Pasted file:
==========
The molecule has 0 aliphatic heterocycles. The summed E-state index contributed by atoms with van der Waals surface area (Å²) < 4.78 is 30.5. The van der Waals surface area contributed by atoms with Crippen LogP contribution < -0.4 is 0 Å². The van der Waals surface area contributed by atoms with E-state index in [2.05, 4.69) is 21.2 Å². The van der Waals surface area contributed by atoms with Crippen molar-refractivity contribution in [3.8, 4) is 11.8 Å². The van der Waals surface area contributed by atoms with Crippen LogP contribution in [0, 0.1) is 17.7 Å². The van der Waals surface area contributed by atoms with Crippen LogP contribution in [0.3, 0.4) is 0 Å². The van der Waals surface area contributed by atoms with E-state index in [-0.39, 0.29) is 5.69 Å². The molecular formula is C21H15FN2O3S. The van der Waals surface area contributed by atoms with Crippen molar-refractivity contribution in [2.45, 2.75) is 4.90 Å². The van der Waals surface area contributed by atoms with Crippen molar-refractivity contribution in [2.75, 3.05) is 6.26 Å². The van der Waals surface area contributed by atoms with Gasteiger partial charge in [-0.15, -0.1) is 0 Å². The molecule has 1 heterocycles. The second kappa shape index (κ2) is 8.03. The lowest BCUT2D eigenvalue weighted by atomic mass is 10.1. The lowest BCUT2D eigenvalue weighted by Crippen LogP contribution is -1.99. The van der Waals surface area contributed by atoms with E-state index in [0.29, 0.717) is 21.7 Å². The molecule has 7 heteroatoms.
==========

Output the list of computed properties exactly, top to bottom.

The molecule has 0 aliphatic heterocycles. The summed E-state index contributed by atoms with van der Waals surface area (Å²) < 4.78 is 30.5. The van der Waals surface area contributed by atoms with Crippen LogP contribution < -0.4 is 0 Å². The van der Waals surface area contributed by atoms with E-state index in [2.05, 4.69) is 21.2 Å². The van der Waals surface area contributed by atoms with Crippen molar-refractivity contribution in [3.8, 4) is 11.8 Å². The van der Waals surface area contributed by atoms with Crippen LogP contribution in [0, 0.1) is 17.7 Å². The van der Waals surface area contributed by atoms with Crippen LogP contribution in [0.3, 0.4) is 0 Å². The van der Waals surface area contributed by atoms with E-state index in [-0.39, 0.29) is 5.69 Å². The molecular formula is C21H15FN2O3S. The van der Waals surface area contributed by atoms with Crippen molar-refractivity contribution in [2.45, 2.75) is 4.90 Å². The van der Waals surface area contributed by atoms with Crippen molar-refractivity contribution in [2.75, 3.05) is 6.26 Å². The van der Waals surface area contributed by atoms with Gasteiger partial charge in [-0.15, -0.1) is 0 Å². The molecule has 1 heterocycles. The second kappa shape index (κ2) is 8.03. The lowest BCUT2D eigenvalue weighted by atomic mass is 10.1. The lowest BCUT2D eigenvalue weighted by Crippen LogP contribution is -1.99. The van der Waals surface area contributed by atoms with E-state index in [0.29, 0.717) is 21.7 Å². The molecule has 7 heteroatoms.